John Eatwell, 0274 465 592 firstname.lastname@example.org
All sessions at Joes Garage Meeting Room
Come To 7 Leslie Street Unless Otherwise Specified
Please RSVP to John Eatwell before the day of the meeting.
|Date 4:00pm Networking, 4:30pm start||Pre-Reading||Topic||Presenter|
|20 April||Self-care, Resilience and Coping: The Fine Art of Navigating Wellbeing in times of the COVID-19 pandemic.||Aleksandra Gosteva|
|17 May (Online), 4pm|
|Psychology Week – Panel |
Acts of kindness at work have been found to have benefits for both giver and receiver in both the short and long-term with regards to job satisfaction, reduction in feelings of depression, and sense of competence and autonomy. Those receiving kindness at work are highly likely to pay this forward creating a cumulative, ripple effect. Small acts, simply done have little cost and multiply over time to produce significant work climate benefit including increased collaboration, innovation, and higher productivity.
Witnessing acts of kindness towards others, without even directly participating in the act, has benefit on other workers. Being part of a workplace where kindness is evident contributes to the release of Oxytocin and Serotonin that yield both physical (blood pressure and cardiac health) and psychological (feelings of calmness, trust, self esteem and safety) benefit. Being part of a giving culture that includes demonstrations of caring and prosocial behaviour, organsationally-enabled, improves employee affective commitment, just as that which promotes trust and high quality interpersonal relationships enhances learning and adaptability.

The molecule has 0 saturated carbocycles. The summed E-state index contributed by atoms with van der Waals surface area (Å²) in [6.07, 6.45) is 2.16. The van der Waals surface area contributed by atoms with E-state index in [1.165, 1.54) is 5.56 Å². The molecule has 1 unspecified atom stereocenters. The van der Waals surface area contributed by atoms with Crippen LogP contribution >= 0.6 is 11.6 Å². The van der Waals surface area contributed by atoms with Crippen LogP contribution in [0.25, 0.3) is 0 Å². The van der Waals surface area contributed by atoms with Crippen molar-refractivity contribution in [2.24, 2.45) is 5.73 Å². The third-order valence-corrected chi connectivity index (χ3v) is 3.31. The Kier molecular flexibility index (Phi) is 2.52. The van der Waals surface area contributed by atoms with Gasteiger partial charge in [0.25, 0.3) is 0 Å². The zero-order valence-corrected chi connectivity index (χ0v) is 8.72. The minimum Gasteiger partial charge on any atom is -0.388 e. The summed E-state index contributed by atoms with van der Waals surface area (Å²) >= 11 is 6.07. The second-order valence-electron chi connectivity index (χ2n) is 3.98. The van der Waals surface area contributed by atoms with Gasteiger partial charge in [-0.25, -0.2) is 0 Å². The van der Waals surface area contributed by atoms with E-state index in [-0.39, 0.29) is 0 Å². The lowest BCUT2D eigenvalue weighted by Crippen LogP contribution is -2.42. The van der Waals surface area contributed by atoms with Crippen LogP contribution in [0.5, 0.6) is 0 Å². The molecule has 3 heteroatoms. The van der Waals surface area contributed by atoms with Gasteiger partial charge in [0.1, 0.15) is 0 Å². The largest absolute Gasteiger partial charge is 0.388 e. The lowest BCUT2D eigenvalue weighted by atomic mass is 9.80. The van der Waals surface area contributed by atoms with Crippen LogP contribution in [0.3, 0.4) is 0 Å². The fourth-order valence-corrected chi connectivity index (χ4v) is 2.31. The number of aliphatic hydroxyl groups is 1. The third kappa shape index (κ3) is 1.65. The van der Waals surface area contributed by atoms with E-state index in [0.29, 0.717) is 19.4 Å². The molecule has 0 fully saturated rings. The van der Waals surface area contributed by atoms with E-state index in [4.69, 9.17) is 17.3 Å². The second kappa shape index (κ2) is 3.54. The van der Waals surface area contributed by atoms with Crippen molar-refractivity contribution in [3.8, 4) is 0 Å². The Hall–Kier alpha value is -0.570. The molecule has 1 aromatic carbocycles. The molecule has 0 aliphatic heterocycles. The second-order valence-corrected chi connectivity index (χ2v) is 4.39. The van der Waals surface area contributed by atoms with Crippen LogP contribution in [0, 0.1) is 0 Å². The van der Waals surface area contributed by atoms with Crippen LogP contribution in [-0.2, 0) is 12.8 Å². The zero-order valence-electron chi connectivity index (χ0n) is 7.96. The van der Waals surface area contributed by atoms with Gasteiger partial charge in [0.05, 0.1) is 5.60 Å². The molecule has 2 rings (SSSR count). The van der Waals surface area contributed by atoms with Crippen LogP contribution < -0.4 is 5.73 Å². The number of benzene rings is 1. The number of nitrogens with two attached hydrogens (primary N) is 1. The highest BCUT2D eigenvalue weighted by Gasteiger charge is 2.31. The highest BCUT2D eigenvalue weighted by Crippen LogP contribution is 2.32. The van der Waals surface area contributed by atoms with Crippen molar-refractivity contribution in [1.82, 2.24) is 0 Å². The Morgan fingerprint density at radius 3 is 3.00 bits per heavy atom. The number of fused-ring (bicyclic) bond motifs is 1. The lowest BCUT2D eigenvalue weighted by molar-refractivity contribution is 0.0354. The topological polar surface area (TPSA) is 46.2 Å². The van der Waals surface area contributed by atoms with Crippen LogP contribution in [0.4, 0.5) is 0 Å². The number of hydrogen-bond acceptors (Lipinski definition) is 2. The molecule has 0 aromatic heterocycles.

|Katharina Näswall, Jonathan Black, Megan Jenkins|
|8 June||Over the last few decades, the field of positive psychology has introduced HR and OD practitioners to new interventions for lifting individual and organisational performance. One approach, while not new, has become increasingly important to building psychologically positive work environments – places where people feel they can perform at their best – is the use of strengths-based development. Strengths-based development assumes that we all have weaknesses but that focusing on what people do best, we have a far better chance of helping people make changes that they are enthusiastic about and that they stick to in the long-term. But what do we know about the effectiveness of this approach and what does it take to build a strengths-based development culture in an organisation?|
This talk will cover:
· A short history of strengths-based development assertions (who’s idea was this?)
· Building the business case for strengths-based development (what’s in it for me?)
· Laying the foundations for a strengths-based development culture (where do I start?)
· Considerations for future strengths-based design (is this the project I’ve been looking for?)
|Michelle Shields, MS Organisational Development; PhD Psychology, is a strengths-based HRD/OD practitioner. As principal consultant with Fulcrum Associates Ltd., she uses strengths-based approaches to help teams with strategy formation and culture change. She is an international partner of the Zenger Folkman Extraordinary Leadership approach employing strengths-based development multi-rater feedback and coaching. She has over thirty-years’ experience as a practitioner in New Zealand and the US and is a Chartered Member of the Human Resource Institute of New Zealand.|